11. cappuccina

    cappuccina Former Member

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    ...it has been shown over and over ad nauseum that the death penalty does not deter crime...never has and never will...Furthermore, death penalty cases/prisoners are more expensive...and since it is impossible to "restore" someone who has been executed in error, (unlike compensating someone who has been wrongly imprisoned), we, as a civilized nation whould not use it.

    OTOH, I do believe in harsher and "truer", i.e., mandatory sentencing for certain crimes...i.e., LWOP, should mean just that...or the "hard 40" types of laws that are in effect in some places. I think that LWOP should be mandatory for certain crimes...

    It's a very simplistic and "knee-jerk" reaction, IMO, to call for the death penalty....It doesn't get to any of the roots of the problems we have in society to begin with...I find it especially deplorable when pro-death penalty sentiment is combined with fundamentalist Christianity...quite bizarre and scary...
     
  12. Nova

    Nova Active Member

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    How unfair, Jeana? As Mama used to say, "Haste makes waste." More and faster executions must lead to more killing of the wrongly convicted.

    Now you know I am not "soft" on violent crime. As a matter of fact, I am in complete agreement with Cappy's post above: sentences for violent crimes should be harsher and more certain.

    You also know I oppose the d.p. and why. But setting that aside for the moment, surely putting any human being to death is something that should be done carefully and with due consideration, not in a rush.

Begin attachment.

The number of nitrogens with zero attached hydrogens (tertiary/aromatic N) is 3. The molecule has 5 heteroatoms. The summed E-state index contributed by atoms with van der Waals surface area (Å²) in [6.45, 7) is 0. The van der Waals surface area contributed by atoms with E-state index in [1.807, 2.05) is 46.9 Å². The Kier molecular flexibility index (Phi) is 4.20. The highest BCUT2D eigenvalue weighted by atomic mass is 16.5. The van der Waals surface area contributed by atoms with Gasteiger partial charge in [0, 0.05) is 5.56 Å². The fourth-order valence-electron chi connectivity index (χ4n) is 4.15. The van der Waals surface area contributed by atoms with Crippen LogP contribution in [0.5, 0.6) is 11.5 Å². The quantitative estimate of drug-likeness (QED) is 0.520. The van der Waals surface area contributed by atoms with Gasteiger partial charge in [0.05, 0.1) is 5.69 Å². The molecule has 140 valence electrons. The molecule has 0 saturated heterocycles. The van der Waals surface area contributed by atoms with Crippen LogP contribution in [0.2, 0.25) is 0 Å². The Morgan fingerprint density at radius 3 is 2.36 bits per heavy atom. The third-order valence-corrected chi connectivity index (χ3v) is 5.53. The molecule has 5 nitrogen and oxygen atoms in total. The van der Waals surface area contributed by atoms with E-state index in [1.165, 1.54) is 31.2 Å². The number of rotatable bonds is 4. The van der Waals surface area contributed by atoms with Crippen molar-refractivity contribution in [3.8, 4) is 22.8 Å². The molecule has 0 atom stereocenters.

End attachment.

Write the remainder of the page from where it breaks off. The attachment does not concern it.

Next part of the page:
(ETA: thanks for the "howdy" over in the PP. I think of you often and fondly, even when I don't have a lot of time to post. (And, yes, even when you are pissed off at me. :) ))
     
  13. dakini

    dakini Former Member

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    I oppose the death penalty.
     
  14. Jeana (DP)

    Jeana (DP) Former Member

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    I think of you too and am glad to see you posting! Never pissed at you though, just frustrated sometimes!!! I think the death penalty is asked for too many times when it shouldn't be asked for. I think that it should be used sparingly and fairly. I'd like to see the system reformed, but yes, I do think 25 years is too long for a prisoner to sit on the row.
     
  15. Nova

    Nova Active Member

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    "Sparingly and fairly" is a good place to start, IMHO. Part of the delay is the general backlog of the courts, isn't it?
     
  16. nanandjim

    nanandjim Former Member

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    I think execution should be immediate for those murderers where there is solid forensic evidence and no doubt who committed the crime.
     
  17. Jeana (DP)

    Jeana (DP) Former Member